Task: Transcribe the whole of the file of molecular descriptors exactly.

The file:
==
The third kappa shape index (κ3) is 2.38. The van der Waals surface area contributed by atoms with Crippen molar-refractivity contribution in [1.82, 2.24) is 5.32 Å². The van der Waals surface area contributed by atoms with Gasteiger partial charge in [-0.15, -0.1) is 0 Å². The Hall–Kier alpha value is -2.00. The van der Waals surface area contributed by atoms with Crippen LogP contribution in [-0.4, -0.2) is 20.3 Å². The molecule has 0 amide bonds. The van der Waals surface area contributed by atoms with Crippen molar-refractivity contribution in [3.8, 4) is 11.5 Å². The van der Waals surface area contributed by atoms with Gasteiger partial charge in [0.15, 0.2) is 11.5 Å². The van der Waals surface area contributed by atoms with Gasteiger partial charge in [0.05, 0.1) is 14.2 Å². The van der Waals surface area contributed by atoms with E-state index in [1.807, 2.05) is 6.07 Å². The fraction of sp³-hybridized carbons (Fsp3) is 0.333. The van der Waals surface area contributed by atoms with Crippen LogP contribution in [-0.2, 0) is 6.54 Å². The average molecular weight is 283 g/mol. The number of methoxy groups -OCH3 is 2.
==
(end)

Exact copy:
The third kappa shape index (κ3) is 2.38. The van der Waals surface area contributed by atoms with Crippen molar-refractivity contribution in [1.82, 2.24) is 5.32 Å². The van der Waals surface area contributed by atoms with Gasteiger partial charge in [-0.15, -0.1) is 0 Å². The Hall–Kier alpha value is -2.00. The van der Waals surface area contributed by atoms with Crippen LogP contribution in [-0.4, -0.2) is 20.3 Å². The molecule has 0 amide bonds. The van der Waals surface area contributed by atoms with Crippen molar-refractivity contribution in [3.8, 4) is 11.5 Å². The van der Waals surface area contributed by atoms with Gasteiger partial charge in [0.15, 0.2) is 11.5 Å². The van der Waals surface area contributed by atoms with Gasteiger partial charge in [0.05, 0.1) is 14.2 Å². The van der Waals surface area contributed by atoms with E-state index in [1.807, 2.05) is 6.07 Å². The fraction of sp³-hybridized carbons (Fsp3) is 0.333. The van der Waals surface area contributed by atoms with Crippen LogP contribution in [-0.2, 0) is 6.54 Å². The average molecular weight is 283 g/mol. The number of methoxy groups -OCH3 is 2.